In essence, SCOTUS said, pffft, you don’t need no stinking reason, this is America, bitches.

The Court’s majority decision begins by noting that “this Court has long cautioned that the English common law “is not to be taken in all respects to be that of America.” It then (and I am NOT making this up) it spends pages explaining how common law back in Merry Olde England allowed folks to carry guns.

[W]hatever place handguns had in English society during the Tudor and Stuart reigns, by the time we reach the 18th century—and near the founding—they had gained a fairly secure footing in English culture.

You may be asking, “Greg, old sock, when were these Tudor and Stuarts reigning in England? And why should we give a shit?” I’m glad you asked (and stop calling me ‘old sock’). The Tudors and Stuarts were big hats in England from 1485 to 1714. A long fucking time ago. That means we’re talking about flintlock pistols—big honking single shot handguns weighing a couple of pounds, with an effective combat range of about 20 feet, that took a trained soldier at least 30 seconds to reload. Why should we give a shit? No idea. I confess, if I see a guy walking into Starbucks with a flintlock pistol strapped to his belt, I’m not going to get too concerned.

Flintlock pistol

The SCOTUS decision sporadically repeats its finding from Heller decision: “[T]he Second Amendment protects only the carrying of weapons that are those ‘in common use at the time.’” To say flintlock pistols were in common use at the time is bullshit, mainly because most folks didn’t have any need to tote a pistol around (and besides, those things were expensive). But it’s true that IF folks carried a pistol back then, it was a flintlock. Does that constitute ‘common use’? I don’t think so. The Court then goes on to say:

Whatever the likelihood that handguns were considered “dangerous and unusual” during the colonial period, they are indisputably in “common use” for self-defense today.

Dude, they’re in common use today because y’all allowed them to be in common use. It’s like saying colonial era folks never kept their dogs on a leash, then arguing that leash laws aren’t justified in cities now because unleashed dogs were common back then. Willfully and deliberately stupid.

The Court notes that historically, there weren’t a lot of laws in the US restricting the carrying of guns. Not until we passed an amendment restricting firearms.

Only after the ratification of the Second Amendment in 1791 did public-carry restrictions proliferate.

Maybe that’s because the 2nd Amendment specifically mentions that well-regulated militia? Once you link keeping and bearing arms to the militia, state and local lawmakers are going to base laws on that. Right?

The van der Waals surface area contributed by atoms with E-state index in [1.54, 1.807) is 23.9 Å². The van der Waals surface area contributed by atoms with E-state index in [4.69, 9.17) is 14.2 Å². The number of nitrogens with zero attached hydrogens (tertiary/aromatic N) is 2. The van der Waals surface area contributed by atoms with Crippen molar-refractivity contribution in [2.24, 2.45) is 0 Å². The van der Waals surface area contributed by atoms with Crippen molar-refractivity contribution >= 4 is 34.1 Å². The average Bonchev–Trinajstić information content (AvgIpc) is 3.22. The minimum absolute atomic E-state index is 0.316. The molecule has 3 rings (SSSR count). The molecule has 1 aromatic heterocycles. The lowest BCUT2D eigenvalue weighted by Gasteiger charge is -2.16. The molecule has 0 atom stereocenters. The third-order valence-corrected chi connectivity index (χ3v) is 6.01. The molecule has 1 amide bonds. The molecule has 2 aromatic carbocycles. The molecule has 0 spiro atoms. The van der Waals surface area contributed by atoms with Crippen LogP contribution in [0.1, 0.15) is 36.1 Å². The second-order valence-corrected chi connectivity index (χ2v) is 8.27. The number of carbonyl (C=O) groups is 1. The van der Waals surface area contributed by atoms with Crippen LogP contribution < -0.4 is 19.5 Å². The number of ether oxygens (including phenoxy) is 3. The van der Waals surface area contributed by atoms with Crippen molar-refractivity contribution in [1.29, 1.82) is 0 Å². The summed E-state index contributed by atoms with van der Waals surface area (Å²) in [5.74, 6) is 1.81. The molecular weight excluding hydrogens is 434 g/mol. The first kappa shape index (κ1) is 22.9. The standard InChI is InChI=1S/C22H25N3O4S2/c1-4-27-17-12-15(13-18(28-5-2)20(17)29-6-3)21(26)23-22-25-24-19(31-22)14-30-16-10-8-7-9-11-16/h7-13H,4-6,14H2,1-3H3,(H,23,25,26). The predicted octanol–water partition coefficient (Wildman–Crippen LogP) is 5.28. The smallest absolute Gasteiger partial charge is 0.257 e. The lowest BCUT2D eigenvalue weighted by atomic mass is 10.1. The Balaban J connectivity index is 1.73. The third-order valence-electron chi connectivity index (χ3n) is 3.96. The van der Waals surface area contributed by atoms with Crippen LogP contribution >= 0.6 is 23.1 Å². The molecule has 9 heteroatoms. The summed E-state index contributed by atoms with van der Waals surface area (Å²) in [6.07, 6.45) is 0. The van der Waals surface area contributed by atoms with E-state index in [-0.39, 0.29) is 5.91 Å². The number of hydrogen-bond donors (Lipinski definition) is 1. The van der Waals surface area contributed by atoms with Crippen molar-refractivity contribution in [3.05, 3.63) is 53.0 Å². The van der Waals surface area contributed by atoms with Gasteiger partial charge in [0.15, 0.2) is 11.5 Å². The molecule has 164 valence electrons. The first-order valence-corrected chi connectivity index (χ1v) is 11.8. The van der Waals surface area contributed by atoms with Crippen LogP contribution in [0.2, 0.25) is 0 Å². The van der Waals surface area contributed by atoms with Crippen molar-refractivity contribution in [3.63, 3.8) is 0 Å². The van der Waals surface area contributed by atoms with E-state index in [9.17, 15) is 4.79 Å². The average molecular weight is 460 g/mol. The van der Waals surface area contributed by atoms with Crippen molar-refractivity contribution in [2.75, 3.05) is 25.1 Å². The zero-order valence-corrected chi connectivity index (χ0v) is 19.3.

The Court, in its review of the history of firearm restrictions, also notes there was an “uptick in gun regulation during the late-19th century—principally in the Western Territories.” You know why there was an uptick in the Old West? Because that’s where cowboys carried guns and got in gunfights. Cowboys had a need for handguns when they were out rounding up cattle and stuff. There were snakes and predators that threatened the cattle and understandably pissed-off native Americans. But when those cowboys rode into Dodge, the sheriff made them take off their guns to stop drunken cowboys from fucking shooting each other. This is NOT hard to understand.

The notion that states and cities have limited power to regulate firearms because the US doesn’t have a history or tradition of regulating firearms is massively stupid. We didn’t have a history or tradition of cowboys riding riotously through a town, shooting at random until cowboys started riding riotously through towns, shooting at random. You don’t need laws preventing folks from doing shit UNTIL THEY START DOING SHIT.

What we DO have now is a history and tradition of mass shootings and mass murder. We are contributing to that history and tradition every goddamn day. As I noted earlier, we had sixteen mass shootings from July 1 through July 4. Four days. Sixteen mass shootings. Eighteen dead, 105 wounded. In four days.

In his concurring opinion, Justice Alito scolds the three Justices who dissented from the majority opinion. He wrote:

[T]he dissent seemingly thinks that the ubiquity of guns and our country’s high level of gun violence provide reasons for sustaining the New York law, the dissent appears not to understand that it is these very facts that cause law-abiding citizens to feel the need to carry a gun for self-defense.

Alito is being willfully and deliberately stupid. The ubiquity of guns and the high level of gun violence ARE EXACTLY the reason for sustaining a law that requires people to demonstrate an actual need to carry a firearm.

Again, it’s like claiming I need to walk around with my dog unleashed to protect me from all those goddamned unleashed dogs out there.